Fans Caught Up in NHL Seattle Anti-“Broker” Crusade Fans Caught Up in NHL Seattle Anti-“Broker” Crusade
The ownership of the yet-to-be-named NHL expansion franchise set to debut in the 2021-22 season in Seattle have taken a hard line early against... Fans Caught Up in NHL Seattle Anti-“Broker” Crusade

The ownership of the yet-to-be-named NHL expansion franchise set to debut in the 2021-22 season in Seattle have taken a hard line early against ticket resale, purging several fans from their season ticket holder deposit list for “possible broker activity.”

“We understand that our season-ticket members may, on occasions, want or need to share or resell their tickets,” read a statement issued by NHL Seattle spokesperson Katie Townsend. “We are focused on making that experience safe and secure.

The statement went on to confirm that the organization had pulled “known broker” deposits to avoid situations where season ticket members heavily subsidize the cost of their tickets by selling the majority of their games to other fans. “Our goal is to create an arena filled with passionate NHL Seattle fans,” she said.

The move is the latest in a series of team actions in most all professional sports leagues to limit the rights of season ticket holders to sell on tickets to games they can’t attend, in spite of the fact that they have committed to purchase 41 tickets in the case of the NHL, or 81 in the case of Major League Baseball. The Las Vegas Golden Knights have been at the forefront, going so far as to sue one of its official resale partners – StubHub – over postseason ticket resale revenue.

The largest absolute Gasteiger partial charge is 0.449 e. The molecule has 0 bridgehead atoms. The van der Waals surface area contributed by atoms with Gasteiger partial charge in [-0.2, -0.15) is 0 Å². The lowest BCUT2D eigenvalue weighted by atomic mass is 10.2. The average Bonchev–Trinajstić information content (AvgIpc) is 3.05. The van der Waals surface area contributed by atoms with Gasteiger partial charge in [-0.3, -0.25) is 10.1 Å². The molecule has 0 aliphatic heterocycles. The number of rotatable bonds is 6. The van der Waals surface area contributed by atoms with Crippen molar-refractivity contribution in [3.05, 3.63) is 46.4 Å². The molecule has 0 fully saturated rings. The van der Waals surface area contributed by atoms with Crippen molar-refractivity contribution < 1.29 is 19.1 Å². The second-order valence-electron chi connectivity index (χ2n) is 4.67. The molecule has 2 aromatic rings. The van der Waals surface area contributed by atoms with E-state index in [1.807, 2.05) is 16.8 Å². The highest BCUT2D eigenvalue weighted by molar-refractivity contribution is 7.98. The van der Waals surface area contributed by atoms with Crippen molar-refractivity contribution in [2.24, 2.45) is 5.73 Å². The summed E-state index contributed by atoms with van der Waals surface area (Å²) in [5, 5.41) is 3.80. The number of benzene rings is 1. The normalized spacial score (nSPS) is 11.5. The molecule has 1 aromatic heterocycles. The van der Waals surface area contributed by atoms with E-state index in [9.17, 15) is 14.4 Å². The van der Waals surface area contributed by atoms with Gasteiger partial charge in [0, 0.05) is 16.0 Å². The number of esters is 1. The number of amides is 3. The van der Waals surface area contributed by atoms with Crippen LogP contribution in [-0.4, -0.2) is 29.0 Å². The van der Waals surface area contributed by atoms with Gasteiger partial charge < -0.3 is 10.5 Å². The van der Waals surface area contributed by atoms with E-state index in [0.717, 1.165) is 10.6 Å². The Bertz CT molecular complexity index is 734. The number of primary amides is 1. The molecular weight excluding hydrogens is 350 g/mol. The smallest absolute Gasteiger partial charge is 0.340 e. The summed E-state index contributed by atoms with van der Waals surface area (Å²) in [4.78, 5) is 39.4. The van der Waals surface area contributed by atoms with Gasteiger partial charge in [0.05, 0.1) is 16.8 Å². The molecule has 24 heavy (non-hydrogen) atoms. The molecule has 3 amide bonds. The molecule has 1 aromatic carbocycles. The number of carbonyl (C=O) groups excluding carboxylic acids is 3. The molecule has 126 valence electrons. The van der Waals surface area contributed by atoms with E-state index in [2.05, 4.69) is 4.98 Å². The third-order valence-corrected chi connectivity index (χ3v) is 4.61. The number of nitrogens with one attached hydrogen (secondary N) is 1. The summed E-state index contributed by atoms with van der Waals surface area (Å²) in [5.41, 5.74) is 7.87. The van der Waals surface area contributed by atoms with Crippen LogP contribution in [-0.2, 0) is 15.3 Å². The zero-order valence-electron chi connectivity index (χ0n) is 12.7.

Challenges to such practices have often failed – StubHub filed an antitrust lawsuit in 2015 against the Golden State Warriors alleging the team violated the law in forcing fans to resell only through their official partner – Ticketmaster. But a judge dismissed the case, ruling that the team has a “native monopoly” on its own tickets, supporting the standard argument that sports tickets are a revocable license rather than something tangible that a fan has purchased.

For now, fans like Ohio resident Mark Alessandro have limited recourse if a team decides they want to cancel their tickets for any reason it desires. The Times report postulates that his deposit was flagged due to past ticket resale behavior on Ticketmaster’s system – a frequent business traveler, Alessandro holds season passes to several teams in markets he travels to often and sells games he can’t attend. In spite of his insistence that he is just a fan selling what he can’t use, his behavior fits what the team defines as a “known broker,” and that’s all she wrote.

Dave Clark Contributing Writer